Tip #18: Find your writing ritual quickly, and stick to it. Do you write best in the morning? Evening? In your pajamas? Outside? Whatever it is, make sure you spend less time on “preparing your space for writing” than actually writing. Time spent making coffee, cleaning your desk, and thinking about how literary you are does not count as writing time.

Tip #19: Don’t follow any of these tips.

Tip #20: Come up with a way to reward yourself on December 1. This is going to get hard and ugly, so at least give yourself some sort of light at the end of the tunnel.

Tip #21: Back up your novel every day. I CAN’T STRESS THIS ENOUGH SO I WILL WRITE THIS IN CAPS LOCK. Imagine how upset you’ll be when your 30,000+ word novel-in-progress disappears because of accidental deletion or because you spilled your writer-coffee all over your computer. Sucks, right? So back that business up: email it to yourself, save it on Google Docs, save it to a flash drive, whatever. Do all three.

Tip #22: Keep yourself inspired. Look at the world through writers’ eyes: everything is material. You can also use writing prompts to keep you going. (Shameless plug: we’ve got a whole series of amazing, daily creative writing prompts that you might find useful.)

Tip #23: Following Tip #22: keep reading. Don’t be afraid about accidentally copying the writing style of the author you’re currently reading. You learn about writing from reading, so don’t stop learning.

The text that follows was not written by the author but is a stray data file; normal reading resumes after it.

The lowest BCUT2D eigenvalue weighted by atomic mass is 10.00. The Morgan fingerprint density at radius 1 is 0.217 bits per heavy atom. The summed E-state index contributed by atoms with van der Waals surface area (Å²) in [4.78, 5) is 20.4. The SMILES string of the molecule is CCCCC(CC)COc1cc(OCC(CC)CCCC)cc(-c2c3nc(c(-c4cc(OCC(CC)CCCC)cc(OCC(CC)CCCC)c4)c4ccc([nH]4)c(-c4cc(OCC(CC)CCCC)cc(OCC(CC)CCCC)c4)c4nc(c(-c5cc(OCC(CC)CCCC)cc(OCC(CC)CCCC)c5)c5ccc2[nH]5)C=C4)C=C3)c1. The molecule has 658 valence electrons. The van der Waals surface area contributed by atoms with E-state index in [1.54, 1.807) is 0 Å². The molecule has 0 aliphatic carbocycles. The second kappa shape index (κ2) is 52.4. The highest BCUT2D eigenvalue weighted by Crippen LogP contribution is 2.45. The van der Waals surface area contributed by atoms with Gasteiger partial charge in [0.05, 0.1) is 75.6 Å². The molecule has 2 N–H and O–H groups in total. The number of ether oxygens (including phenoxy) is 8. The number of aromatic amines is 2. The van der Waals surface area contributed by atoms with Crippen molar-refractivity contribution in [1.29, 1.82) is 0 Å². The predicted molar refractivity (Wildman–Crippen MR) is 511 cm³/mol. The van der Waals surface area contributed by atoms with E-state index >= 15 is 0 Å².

Tip #24: Think of writing as you would surviving a zombie apocalypse. The two are more similar that you’d think. (via Erin Feldman)

Tip #25: Use this NaNoWriMo report card to measure the progress of your novel (or the progress of your procrastination. Whatever.)

Tip #26: For the love of God, have fun at least most of the time.

Let’s add to this list. Share your writing tips in the comments below, and follow us on Twitter (@litdrift) for more writing tips throughout the month.

More: Writing

I Wouldn’t Call It “Cannibalizing,” Just Recycling

By Tanya Paperny on Tuesday, March 9, 2010 - Comments Off

Post-itsThere’s a great post from Mark Gluth over at HTMLGIANT right now about cannibalizing your own writing (warning: before you go read the original post, beware that the image on the post is rather gross):

The pest control guy told me about rats that cannibalize dead rats. He’s seen cats that eat cats. Then I read about this cannibal star that’s eating a planet. It got me thinking about a ton of stuff, and as per usual I started to think about writing, about how I write, about how much the end results of my writing process are built upon cannibalization of the lesser results of previous processes. About thoughts that kill previous thoughts to give rise to new thoughts.

I think Gluth brings up an interesting element of the writing process that rings very true for me. My separate writing projects aren’t so separate after all: I mix-and-match parts of different ideas until I see what fits.

But I think using the word “cannibalize” wrongly demonizes the quite useful and common act of revising, recycling, and re-using.  Of taking the train of thought from a recently-killed project idea to jump-start the creative energy for a new writing project idea.

One of the most helpful pieces of advice I’ve gotten from a writing teacher is to create a text document prominently placed on my computer desktop called “Saves.” Every time I cut something out of a work — an idea, a phrase, a character, an entire written-out paragraph, something that is beautifully-crafted but no longer fits in my work — I cut and paste it into “Saves.”

The “Saves” document is now chock full of great snippets that I hope will find their way back into a completed writing project.  You have to revisit it everyone once in a while to see what you have.

Better yet, once you’ve collected these snippets for years, publish the whole document as is, a pastiche of pretty little things with no home (at least that’s what my professor, Leslie Sharpe, humorously suggested).